Statler and Waldorf?
In ministry, God often allows critics in the gallery—people who don’t seem to understand that everyone else is fragile, human, and working together. Maybe they say hurtful things to you or your family. Maybe they just stubbornly refuse to join the community.
In 1 Corinthians 13, Paul says, “[Love] does not rejoice at wrongdoing, but rejoices with the truth. Love bears all things, believes all things, hopes all things, endures all things” (v.6-7). In ministry (as in marriage, parenting, and friendship) these verses are easy to quote and difficult to practice. We find it so easy to assume bad motives when we see others lacking. But God, who is himself love, commands the more excellent way of seeking good.
I experienced this kind of love through theater of another kind. When I was in college, I took “World Drama.” I was an English major, but the problem with this class was its deadly time slot: 2-3:30 PM. One day, the overheated classroom and siesta hour defeated my otherwise-studious intentions: I fell asleep in the middle of a lecture on Chekov.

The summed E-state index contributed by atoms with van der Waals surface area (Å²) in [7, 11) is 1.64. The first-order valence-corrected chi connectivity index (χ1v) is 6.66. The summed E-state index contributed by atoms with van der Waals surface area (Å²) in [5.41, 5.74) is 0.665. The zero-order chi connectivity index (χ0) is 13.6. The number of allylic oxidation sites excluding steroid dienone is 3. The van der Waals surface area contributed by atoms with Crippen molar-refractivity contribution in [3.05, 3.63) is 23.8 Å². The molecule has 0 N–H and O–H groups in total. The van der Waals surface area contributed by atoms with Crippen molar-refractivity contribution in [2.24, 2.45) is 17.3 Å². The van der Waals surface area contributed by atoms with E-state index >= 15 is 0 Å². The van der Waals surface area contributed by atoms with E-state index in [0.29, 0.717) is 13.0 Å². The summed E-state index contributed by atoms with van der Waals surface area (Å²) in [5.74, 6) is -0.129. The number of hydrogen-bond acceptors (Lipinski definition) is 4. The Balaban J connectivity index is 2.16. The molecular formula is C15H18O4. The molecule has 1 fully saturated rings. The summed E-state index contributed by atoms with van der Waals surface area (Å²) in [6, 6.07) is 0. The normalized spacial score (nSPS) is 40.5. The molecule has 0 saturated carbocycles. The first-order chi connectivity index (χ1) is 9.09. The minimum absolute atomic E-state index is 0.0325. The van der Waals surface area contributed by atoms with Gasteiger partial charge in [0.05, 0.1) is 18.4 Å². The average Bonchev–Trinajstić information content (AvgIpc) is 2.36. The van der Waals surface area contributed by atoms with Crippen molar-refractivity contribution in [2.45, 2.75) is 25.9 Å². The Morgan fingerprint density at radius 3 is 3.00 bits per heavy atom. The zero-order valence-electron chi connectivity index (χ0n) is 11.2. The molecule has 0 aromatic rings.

When I got back to my dorm after class, the telephone was ringing. I answered it to hear my professor’s voice, “Megan,” he said, “you didn’t look like you felt well today in class, and I wanted to make sure you were okay. Are you?” Ooh, I was embarrassed! But I was also touched. The professor obviously cared enough to believe the best of me (I was getting sick) rather than the worst (I was napping in class.) His demonstration of love motivated me to stay awake in class for the rest of the semester.
As I meet critics, I try, by God’s grace, to practice this same all-believing, all-hoping love that my professor showed me. Why are they acting in a destructive way? Maybe they’ve lost a child, been served with divorce papers, or heard the diagnosis, “kidney failure.” They might need my sympathetic love rather than my frustration. Who knows? Maybe Statler and Waldorf had arthritis.